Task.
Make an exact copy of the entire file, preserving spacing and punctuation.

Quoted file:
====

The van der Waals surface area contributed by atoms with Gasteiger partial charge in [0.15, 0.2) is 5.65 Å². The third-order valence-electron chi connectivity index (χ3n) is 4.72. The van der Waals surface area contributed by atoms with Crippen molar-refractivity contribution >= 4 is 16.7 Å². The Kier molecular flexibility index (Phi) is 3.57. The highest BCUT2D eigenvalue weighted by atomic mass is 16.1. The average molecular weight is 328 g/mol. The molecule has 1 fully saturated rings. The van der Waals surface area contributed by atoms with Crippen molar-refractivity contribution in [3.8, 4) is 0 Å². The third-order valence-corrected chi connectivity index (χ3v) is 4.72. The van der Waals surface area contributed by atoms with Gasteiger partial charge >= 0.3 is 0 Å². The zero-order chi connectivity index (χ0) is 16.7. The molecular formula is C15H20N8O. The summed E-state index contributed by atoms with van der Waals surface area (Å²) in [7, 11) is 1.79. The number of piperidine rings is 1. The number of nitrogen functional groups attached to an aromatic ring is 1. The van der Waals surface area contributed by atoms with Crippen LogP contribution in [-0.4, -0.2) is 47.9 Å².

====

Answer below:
The van der Waals surface area contributed by atoms with Gasteiger partial charge in [0.15, 0.2) is 5.65 Å². The third-order valence-electron chi connectivity index (χ3n) is 4.72. The van der Waals surface area contributed by atoms with Crippen molar-refractivity contribution >= 4 is 16.7 Å². The Kier molecular flexibility index (Phi) is 3.57. The highest BCUT2D eigenvalue weighted by atomic mass is 16.1. The average molecular weight is 328 g/mol. The molecule has 1 fully saturated rings. The van der Waals surface area contributed by atoms with Crippen molar-refractivity contribution in [3.8, 4) is 0 Å². The third-order valence-corrected chi connectivity index (χ3v) is 4.72. The van der Waals surface area contributed by atoms with Gasteiger partial charge >= 0.3 is 0 Å². The zero-order chi connectivity index (χ0) is 16.7. The molecular formula is C15H20N8O. The summed E-state index contributed by atoms with van der Waals surface area (Å²) in [7, 11) is 1.79. The number of piperidine rings is 1. The number of nitrogen functional groups attached to an aromatic ring is 1. The van der Waals surface area contributed by atoms with Crippen LogP contribution in [-0.4, -0.2) is 47.9 Å².